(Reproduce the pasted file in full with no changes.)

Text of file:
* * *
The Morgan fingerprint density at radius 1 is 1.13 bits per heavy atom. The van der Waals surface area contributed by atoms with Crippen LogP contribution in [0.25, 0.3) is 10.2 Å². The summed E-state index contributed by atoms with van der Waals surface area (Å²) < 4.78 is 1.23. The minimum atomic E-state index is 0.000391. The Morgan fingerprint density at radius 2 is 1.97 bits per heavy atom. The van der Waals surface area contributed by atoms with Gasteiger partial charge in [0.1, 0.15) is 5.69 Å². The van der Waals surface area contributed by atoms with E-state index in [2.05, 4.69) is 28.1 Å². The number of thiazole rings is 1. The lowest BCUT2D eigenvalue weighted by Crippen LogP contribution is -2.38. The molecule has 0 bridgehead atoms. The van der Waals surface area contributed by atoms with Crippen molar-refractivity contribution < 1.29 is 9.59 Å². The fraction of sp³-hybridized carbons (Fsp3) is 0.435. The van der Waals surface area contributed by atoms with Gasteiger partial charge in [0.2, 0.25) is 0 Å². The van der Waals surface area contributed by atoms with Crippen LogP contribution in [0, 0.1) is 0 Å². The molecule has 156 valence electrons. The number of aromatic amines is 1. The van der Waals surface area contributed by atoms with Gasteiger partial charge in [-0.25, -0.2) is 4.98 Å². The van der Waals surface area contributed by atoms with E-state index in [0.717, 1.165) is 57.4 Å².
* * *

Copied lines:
The Morgan fingerprint density at radius 1 is 1.13 bits per heavy atom. The van der Waals surface area contributed by atoms with Crippen LogP contribution in [0.25, 0.3) is 10.2 Å². The summed E-state index contributed by atoms with van der Waals surface area (Å²) < 4.78 is 1.23. The minimum atomic E-state index is 0.000391. The Morgan fingerprint density at radius 2 is 1.97 bits per heavy atom. The van der Waals surface area contributed by atoms with Gasteiger partial charge in [0.1, 0.15) is 5.69 Å². The van der Waals surface area contributed by atoms with E-state index in [2.05, 4.69) is 28.1 Å². The number of thiazole rings is 1. The lowest BCUT2D eigenvalue weighted by Crippen LogP contribution is -2.38. The molecule has 0 bridgehead atoms. The van der Waals surface area contributed by atoms with Crippen molar-refractivity contribution < 1.29 is 9.59 Å². The fraction of sp³-hybridized carbons (Fsp3) is 0.435. The van der Waals surface area contributed by atoms with Gasteiger partial charge in [0.2, 0.25) is 0 Å². The van der Waals surface area contributed by atoms with Crippen LogP contribution in [0, 0.1) is 0 Å². The molecule has 156 valence electrons. The number of aromatic amines is 1. The van der Waals surface area contributed by atoms with Gasteiger partial charge in [-0.25, -0.2) is 4.98 Å². The van der Waals surface area contributed by atoms with E-state index in [0.717, 1.165) is 57.4 Å².